Education /

California Removes Traditional Grading in Effort to Become More Equitable

One educator claims the new practice is tantamount to 'lying' about a student's progress


Students in some of California‘s largest school districts will no longer receive a D or F grade. 

Students who fail to achieve passing grades will instead be allowed to take the tests or complete the work again.

The new grading system was introduced due to the pandemic and remote learning protocols. Supporters argue that it reduces the stress levels for already-traumatized and agitated students in the new learning environments.

Supporters also say the effort will significantly help black, Latino, and lower-income students who are statistically more impacted by the pandemic’s disruption in traditional school routines.

However, some critics contend that it dumbs down education, leaving students unable to cope with the complex realities of the modern world.

According to Ed Source, Los Angeles Unified, Oakland Unified, Sacramento City Unified, and Santa Ana are among the school districts implementing the new grading practices. 

“Our hope is that students begin to see school as a place of learning, where they can take risks and learn from mistakes, instead of a place of compliance,” Nidya Baez, assistant principal at Fremont High in Oakland Unified is quoted in the report by Ed Source. “Right now, we have a system where we give a million points for a million pieces of paper that students turn in, without much attention to what they’re actually learning.”

This new protocol, known as “competency-based learning,” has also met with much criticism from educators in the same school districts.

“I will work with any student before or after school or even on the weekend to help them learn,” Debora Rinehart, a teacher at St. Theresa School in Oakland, told Ed Source. “However, I will never lie about their knowledge level. Not reporting Ds and Fs is the equivalent of lying about a student’s progress.”

Devin Vodicka, a former superintendent of Vista Unified in San Diego County, supports the new protocol.

“We need a system that gets beyond the institutional model and provides more meaningful feedback for students,” Vodicka said. “The future is going to require less focus on time and more focus on what we can do and contribute, and the quality of our performance. We need to prepare our students for this.”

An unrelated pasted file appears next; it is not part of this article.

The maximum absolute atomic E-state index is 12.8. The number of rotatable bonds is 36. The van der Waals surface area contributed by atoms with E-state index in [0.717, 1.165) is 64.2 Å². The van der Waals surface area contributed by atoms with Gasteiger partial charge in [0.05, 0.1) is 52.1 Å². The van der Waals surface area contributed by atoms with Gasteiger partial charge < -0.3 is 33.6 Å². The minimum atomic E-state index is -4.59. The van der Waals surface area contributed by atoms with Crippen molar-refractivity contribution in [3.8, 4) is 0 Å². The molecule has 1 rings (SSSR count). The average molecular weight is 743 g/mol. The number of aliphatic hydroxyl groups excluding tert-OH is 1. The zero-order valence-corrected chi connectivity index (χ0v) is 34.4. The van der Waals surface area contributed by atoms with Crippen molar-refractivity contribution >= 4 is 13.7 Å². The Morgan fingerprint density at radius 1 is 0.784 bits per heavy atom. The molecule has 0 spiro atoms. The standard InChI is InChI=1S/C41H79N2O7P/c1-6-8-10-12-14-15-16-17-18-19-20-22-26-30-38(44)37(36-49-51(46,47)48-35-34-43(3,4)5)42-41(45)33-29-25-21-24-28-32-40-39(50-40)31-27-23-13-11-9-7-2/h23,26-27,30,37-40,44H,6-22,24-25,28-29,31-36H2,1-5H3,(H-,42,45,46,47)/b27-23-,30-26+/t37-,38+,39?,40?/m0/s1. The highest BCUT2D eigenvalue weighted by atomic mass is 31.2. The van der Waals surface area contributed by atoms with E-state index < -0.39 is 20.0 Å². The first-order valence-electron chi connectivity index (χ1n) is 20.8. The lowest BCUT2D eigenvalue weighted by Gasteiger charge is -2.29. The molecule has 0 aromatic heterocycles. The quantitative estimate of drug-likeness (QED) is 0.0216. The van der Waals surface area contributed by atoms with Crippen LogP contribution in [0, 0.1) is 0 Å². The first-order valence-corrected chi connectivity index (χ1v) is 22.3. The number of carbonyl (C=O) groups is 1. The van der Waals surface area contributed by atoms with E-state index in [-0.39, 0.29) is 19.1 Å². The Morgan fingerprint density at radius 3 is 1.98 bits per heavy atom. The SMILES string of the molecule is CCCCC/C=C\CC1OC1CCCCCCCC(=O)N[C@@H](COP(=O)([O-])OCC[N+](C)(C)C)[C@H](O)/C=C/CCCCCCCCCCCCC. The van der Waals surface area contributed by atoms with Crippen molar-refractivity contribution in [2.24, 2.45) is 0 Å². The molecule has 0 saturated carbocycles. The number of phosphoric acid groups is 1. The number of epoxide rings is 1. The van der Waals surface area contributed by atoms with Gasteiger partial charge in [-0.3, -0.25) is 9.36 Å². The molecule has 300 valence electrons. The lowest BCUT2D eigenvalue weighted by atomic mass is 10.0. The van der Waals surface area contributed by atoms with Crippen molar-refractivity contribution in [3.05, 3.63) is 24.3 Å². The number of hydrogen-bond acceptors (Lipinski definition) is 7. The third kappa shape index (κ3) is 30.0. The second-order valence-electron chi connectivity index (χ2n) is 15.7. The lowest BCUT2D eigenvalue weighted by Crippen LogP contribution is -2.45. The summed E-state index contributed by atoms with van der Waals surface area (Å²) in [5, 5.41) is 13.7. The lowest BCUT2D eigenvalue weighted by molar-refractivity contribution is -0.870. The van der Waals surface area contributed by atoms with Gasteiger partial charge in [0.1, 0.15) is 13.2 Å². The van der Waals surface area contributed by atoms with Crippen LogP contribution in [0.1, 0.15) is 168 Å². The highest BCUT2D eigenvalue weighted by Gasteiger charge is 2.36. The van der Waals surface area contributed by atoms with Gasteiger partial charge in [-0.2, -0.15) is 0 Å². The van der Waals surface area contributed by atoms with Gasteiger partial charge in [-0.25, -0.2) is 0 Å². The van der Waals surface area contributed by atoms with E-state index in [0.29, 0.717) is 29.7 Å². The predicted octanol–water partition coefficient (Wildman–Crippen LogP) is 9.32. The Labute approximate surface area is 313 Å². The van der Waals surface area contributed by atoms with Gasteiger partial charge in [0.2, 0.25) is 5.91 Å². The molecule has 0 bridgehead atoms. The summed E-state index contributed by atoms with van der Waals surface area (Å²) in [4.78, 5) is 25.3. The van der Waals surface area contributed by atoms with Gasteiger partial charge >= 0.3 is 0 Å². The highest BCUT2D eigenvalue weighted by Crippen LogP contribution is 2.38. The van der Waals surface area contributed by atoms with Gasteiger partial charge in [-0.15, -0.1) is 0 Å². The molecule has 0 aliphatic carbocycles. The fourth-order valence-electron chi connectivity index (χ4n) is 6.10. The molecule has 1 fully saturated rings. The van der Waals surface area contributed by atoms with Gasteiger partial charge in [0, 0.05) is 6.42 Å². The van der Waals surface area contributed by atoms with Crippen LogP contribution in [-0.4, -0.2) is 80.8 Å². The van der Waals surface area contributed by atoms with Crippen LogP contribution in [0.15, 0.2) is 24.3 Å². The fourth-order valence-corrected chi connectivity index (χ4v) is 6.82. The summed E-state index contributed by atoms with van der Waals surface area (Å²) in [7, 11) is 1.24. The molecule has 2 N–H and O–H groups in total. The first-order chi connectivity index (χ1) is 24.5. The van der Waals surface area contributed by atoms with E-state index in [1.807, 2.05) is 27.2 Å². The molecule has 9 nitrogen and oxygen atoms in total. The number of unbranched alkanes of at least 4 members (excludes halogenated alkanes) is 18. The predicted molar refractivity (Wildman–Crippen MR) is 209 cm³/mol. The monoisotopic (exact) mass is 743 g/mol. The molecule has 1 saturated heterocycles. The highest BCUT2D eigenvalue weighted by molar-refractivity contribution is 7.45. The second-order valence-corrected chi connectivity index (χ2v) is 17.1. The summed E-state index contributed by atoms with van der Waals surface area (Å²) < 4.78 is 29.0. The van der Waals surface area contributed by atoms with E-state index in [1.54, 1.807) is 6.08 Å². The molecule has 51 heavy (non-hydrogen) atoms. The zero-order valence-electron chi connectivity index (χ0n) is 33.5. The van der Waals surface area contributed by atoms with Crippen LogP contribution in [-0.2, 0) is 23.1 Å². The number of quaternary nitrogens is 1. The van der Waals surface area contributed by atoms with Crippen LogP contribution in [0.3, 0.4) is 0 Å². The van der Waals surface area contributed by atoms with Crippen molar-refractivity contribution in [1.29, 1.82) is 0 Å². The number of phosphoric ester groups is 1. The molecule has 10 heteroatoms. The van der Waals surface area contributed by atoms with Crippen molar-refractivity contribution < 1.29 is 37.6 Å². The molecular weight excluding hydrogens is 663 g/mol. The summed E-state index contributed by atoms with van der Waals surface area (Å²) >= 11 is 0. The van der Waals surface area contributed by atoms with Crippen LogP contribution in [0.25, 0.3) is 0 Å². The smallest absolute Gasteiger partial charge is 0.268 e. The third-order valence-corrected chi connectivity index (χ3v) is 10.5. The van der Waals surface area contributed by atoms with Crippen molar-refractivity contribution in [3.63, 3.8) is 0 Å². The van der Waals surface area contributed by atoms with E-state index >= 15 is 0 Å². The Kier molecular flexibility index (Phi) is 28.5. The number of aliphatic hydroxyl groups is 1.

Last year, San Diego Unified School District announced it was adopting the new protocol in a meeting held in December 2020 to explain the change.

According to Nicole DeWitt, the district’s instructional support officer, the new approach is expected to “provide students multiple opportunities to demonstrate their mastery.”

DeWitt said they had already begun assessing the usual grading practices since 2018, but the pandemic added an additional level of urgency.

On review in early 2020, San Diego’s School board found that black students received a D or F 20% of the time and Hispanic students received them 23% of the time, compared with 7% for white students and 6% for Asian students.

After a meeting in July 2020, a resolution was passed that required the district to “revise grading policy to ensure there are equitable grading practices,” DeWitt said. 

New York City has enacted a similar protocol due to the pandemic learning changes. The Department of Education announced in October 2020 that pupils would not get failing grades during the 2020-21 school year.

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16 responses to “California Removes Traditional Grading in Effort to Become More Equitable”

  1. JoeSC says:

    “We need a system that gets beyond the institutional model and provides more meaningful feedback for students,” Vodicka said. “The future is going to require less focus on time and more focus on what we can do and contribute, and the quality of our performance. We need to prepare our students for this.”

    Ummm, how can you have more meaningful feedback if you falsely truncate the metric you’re using to judge competency? It’s like if you have a thermometer that you’re using to judge water temperature and it only reads from 80-120° F. You can judge lukewarm to warm, but you have no idea if it’s boiling or freezing.

  2. mguadalupe says:

    In 1991, a principal at Taft High School Chicago, Dr. William Watts, tried this approach. He kept reiterating that “Success breeds sucess”. So if you received a “C” or lower, you could retake the exam. I got all As first try. A handful of nerds like me did the same. What ended up happening was people would fail the first attempt on purpose and get the A on the second or third attempt. I ended up number 4 in a class of 400+, but if you slid down to the 12 spot that was where kids were retaking exams. Point is this does not make students better. It narrows their scope of understanding. It’s a joke to the kids that study.

  3. Patr419 says: